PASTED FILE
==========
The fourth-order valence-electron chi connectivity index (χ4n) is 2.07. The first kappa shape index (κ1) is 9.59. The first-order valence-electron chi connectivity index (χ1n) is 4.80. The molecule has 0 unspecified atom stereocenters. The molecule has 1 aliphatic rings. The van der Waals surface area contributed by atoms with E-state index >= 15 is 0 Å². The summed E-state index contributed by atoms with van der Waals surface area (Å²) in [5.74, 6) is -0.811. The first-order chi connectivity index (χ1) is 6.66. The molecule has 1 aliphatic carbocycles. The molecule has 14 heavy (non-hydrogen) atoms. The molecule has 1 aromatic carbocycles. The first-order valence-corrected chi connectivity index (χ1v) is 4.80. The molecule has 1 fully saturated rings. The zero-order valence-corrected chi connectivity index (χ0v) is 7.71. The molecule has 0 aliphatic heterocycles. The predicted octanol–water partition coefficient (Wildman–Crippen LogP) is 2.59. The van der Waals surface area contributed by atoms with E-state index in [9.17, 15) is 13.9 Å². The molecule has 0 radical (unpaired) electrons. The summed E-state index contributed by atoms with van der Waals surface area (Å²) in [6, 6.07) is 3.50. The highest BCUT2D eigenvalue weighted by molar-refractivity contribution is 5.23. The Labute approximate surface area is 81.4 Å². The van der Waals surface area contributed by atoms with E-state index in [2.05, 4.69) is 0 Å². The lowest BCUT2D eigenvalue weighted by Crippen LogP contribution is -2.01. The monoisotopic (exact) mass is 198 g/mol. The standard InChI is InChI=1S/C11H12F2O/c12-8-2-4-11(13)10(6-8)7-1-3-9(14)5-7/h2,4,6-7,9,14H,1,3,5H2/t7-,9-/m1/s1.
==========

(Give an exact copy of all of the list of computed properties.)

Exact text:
The fourth-order valence-electron chi connectivity index (χ4n) is 2.07. The first kappa shape index (κ1) is 9.59. The first-order valence-electron chi connectivity index (χ1n) is 4.80. The molecule has 0 unspecified atom stereocenters. The molecule has 1 aliphatic rings. The van der Waals surface area contributed by atoms with E-state index >= 15 is 0 Å². The summed E-state index contributed by atoms with van der Waals surface area (Å²) in [5.74, 6) is -0.811. The first-order chi connectivity index (χ1) is 6.66. The molecule has 1 aliphatic carbocycles. The molecule has 14 heavy (non-hydrogen) atoms. The molecule has 1 aromatic carbocycles. The first-order valence-corrected chi connectivity index (χ1v) is 4.80. The molecule has 1 fully saturated rings. The zero-order valence-corrected chi connectivity index (χ0v) is 7.71. The molecule has 0 aliphatic heterocycles. The predicted octanol–water partition coefficient (Wildman–Crippen LogP) is 2.59. The van der Waals surface area contributed by atoms with E-state index in [9.17, 15) is 13.9 Å². The molecule has 0 radical (unpaired) electrons. The summed E-state index contributed by atoms with van der Waals surface area (Å²) in [6, 6.07) is 3.50. The highest BCUT2D eigenvalue weighted by molar-refractivity contribution is 5.23. The Labute approximate surface area is 81.4 Å². The van der Waals surface area contributed by atoms with E-state index in [2.05, 4.69) is 0 Å². The lowest BCUT2D eigenvalue weighted by Crippen LogP contribution is -2.01. The monoisotopic (exact) mass is 198 g/mol. The standard InChI is InChI=1S/C11H12F2O/c12-8-2-4-11(13)10(6-8)7-1-3-9(14)5-7/h2,4,6-7,9,14H,1,3,5H2/t7-,9-/m1/s1.